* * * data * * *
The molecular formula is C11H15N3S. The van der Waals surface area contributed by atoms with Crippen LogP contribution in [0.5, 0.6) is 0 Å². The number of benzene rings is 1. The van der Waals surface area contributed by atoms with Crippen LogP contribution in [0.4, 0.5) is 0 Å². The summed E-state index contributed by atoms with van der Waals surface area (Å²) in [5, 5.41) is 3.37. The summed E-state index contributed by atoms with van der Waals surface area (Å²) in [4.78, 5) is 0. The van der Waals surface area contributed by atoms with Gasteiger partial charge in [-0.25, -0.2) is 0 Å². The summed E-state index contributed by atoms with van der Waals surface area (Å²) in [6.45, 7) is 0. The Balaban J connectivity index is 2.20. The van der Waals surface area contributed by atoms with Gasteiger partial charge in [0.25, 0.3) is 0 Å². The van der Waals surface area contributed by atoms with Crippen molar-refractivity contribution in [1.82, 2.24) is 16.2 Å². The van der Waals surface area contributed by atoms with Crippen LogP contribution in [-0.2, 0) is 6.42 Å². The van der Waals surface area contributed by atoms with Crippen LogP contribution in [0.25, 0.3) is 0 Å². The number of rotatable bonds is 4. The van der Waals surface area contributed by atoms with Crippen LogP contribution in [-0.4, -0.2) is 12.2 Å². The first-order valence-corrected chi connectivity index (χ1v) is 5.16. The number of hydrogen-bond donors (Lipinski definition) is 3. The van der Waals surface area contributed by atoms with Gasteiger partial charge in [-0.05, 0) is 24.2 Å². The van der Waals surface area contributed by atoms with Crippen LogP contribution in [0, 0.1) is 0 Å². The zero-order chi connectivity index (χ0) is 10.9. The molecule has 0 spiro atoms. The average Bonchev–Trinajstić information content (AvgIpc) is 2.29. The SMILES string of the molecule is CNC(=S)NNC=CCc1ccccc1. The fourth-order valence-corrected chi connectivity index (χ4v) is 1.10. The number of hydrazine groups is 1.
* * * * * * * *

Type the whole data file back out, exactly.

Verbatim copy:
The molecular formula is C11H15N3S. The van der Waals surface area contributed by atoms with Crippen LogP contribution in [0.5, 0.6) is 0 Å². The number of benzene rings is 1. The van der Waals surface area contributed by atoms with Crippen LogP contribution in [0.4, 0.5) is 0 Å². The summed E-state index contributed by atoms with van der Waals surface area (Å²) in [5, 5.41) is 3.37. The summed E-state index contributed by atoms with van der Waals surface area (Å²) in [4.78, 5) is 0. The van der Waals surface area contributed by atoms with Gasteiger partial charge in [-0.25, -0.2) is 0 Å². The summed E-state index contributed by atoms with van der Waals surface area (Å²) in [6.45, 7) is 0. The Balaban J connectivity index is 2.20. The van der Waals surface area contributed by atoms with Gasteiger partial charge in [0.25, 0.3) is 0 Å². The van der Waals surface area contributed by atoms with Crippen molar-refractivity contribution in [1.82, 2.24) is 16.2 Å². The van der Waals surface area contributed by atoms with Crippen LogP contribution in [-0.2, 0) is 6.42 Å². The van der Waals surface area contributed by atoms with Crippen LogP contribution in [0.25, 0.3) is 0 Å². The number of rotatable bonds is 4. The van der Waals surface area contributed by atoms with Crippen LogP contribution in [-0.4, -0.2) is 12.2 Å². The first-order valence-corrected chi connectivity index (χ1v) is 5.16. The number of hydrogen-bond donors (Lipinski definition) is 3. The van der Waals surface area contributed by atoms with Gasteiger partial charge in [-0.05, 0) is 24.2 Å². The van der Waals surface area contributed by atoms with Crippen LogP contribution in [0, 0.1) is 0 Å². The zero-order chi connectivity index (χ0) is 10.9. The molecule has 0 spiro atoms. The average Bonchev–Trinajstić information content (AvgIpc) is 2.29. The SMILES string of the molecule is CNC(=S)NNC=CCc1ccccc1. The fourth-order valence-corrected chi connectivity index (χ4v) is 1.10. The number of hydrazine groups is 1.